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Riis, Jacob

in: People

Jacob Riis (May 3, 1849 – May 26, 1914): Journalist, Photographer, Social Reformer

By Catherine A. Paul

“‘Are you not looking too much to the material condition of these people,’ said a good minister to me after a lecture in a Harlem church last winter, ‘and forgetting the inner man?’ I told him, ‘No! For you cannot expect to find an inner man to appeal to in the worst tenement house surroundings. You must first put the man where he can respect himself.’” – Jacob Riis

Jacob Riis, American journalist
Jacob Riis, American journalist
Photo: Library of Congress
Digital ID cph.3b05563

Jacob August Riis was born May 3, 1849 in Ribe, Denmark and died May 26, 1914 in Barre, Massachusetts. Riis was a notable American newspaper reporter, social reformer, and photographer. His most famous work, How the Other Half Lives (1890), shed light on the plight of the slums in New York City (“Jacob Riis: American journalist,” n.d.).

When he was 21 years old, Riis immigrated to America. As a recent immigrant, he took many types of jobs, which showed him the many sides of his new urban home (“Jacob Riis: American journalist,” n.d.). Moreover, he spent significant time homeless and penniless, surviving on charitable donations of food from religious figures and cooks. At one point, Riis became so desperate that he considering ending his life. However, thanks to a stray dog, Riis persisted (Pascal, 2005).   

In 1873, Riis became a police reporter and was assigned to cover New York City’s Lower East Side (“Jacob Riis: American journalist,” n.d.). This role, as described by Riis, meant he was “the one who gathers and handles all the news that means trouble to some one: the murders, fires, suicides, robberies, and all that sort” (Pascal, 2005). His investigations led him to some stunning discoveries, including the horrible living conditions of New York tenements. He found that some tenement conditions were so abysmal that the infant death rate was 1 in 10. These experiences drove Riis to continue his efforts; by the late 1880’s, Riis was conducting in depth investigations into the conditions of the slums, using flashbulb photography to capture these deplorable conditions (“Jacob Riis: American journalist,” n.d.). These photographs are included in his call-to-conscience for housing reform book, How the Other Half Lives (Yochelson & Czitrom, 2007).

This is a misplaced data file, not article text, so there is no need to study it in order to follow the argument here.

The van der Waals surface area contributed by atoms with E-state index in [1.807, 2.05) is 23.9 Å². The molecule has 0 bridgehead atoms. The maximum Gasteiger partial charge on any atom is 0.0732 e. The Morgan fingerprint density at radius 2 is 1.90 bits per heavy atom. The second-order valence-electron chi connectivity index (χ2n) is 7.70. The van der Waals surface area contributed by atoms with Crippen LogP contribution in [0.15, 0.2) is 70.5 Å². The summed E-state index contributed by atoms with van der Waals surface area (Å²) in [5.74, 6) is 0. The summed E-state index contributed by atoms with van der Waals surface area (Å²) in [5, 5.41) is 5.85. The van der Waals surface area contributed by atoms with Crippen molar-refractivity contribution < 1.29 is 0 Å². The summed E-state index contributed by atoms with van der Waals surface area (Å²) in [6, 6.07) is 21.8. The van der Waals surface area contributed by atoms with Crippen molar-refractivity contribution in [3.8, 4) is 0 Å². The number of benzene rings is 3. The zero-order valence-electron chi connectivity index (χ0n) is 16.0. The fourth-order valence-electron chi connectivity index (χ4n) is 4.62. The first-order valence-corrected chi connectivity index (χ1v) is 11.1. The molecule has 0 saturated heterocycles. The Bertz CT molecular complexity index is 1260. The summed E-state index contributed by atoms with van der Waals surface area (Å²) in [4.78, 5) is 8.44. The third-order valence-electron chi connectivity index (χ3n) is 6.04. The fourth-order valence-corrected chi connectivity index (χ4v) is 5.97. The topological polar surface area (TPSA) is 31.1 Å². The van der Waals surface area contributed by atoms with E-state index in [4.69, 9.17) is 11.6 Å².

How the Other Half Lives made Riis famous and inspired legislation impacting tenement houses. This book also laid the foundation for muckraking journalism, which became popular in the 1900s (“Jacob Riis: American journalist,” n.d.). Riis’ writings and lectures continue to be relevant in their enduring themes of urban poverty and Americanization. (Yochelson & Czitrom, 2007).

The title of Riis’s autobiography is The Making of an American, written in 1901.

This work may also be read through the Internet Archive.

This work may also be read through the Internet Archive.


“Jacob Riis: American journalist” (n.d.). In Encyclopedia Britannica online. Retrieved from

Pascal, J. B. (2005). Jacob Riis: Reporter and reformer. New York, NY: Oxford University Press.

Yochelson, B & Czitrom, D. (2007). Rediscovering Jacob Riis: Exposure journalism and photography in turn-of-the-century New York. New York, NY: The New Press.

How to Cite this Article (APA Format): Paul, C. A. (2017). Jacob Riis (May 3, 1849-May26, 1914) – Journalist, photographer, social reformer. Social Welfare History Project. Retrieved from

One Reply to “Riis, Jacob”

  1. […] Jacob Riis was born on this date in 1849. About him it was said, “He hated passionately all tyrannies, abuses, miseries, and he fought them. He was a terror to the officials and landlords responsible, as he saw it, for the desperate condition of the tenements where the poor lived. He had exposed them in articles, books, and public speeches, and with results.” […]

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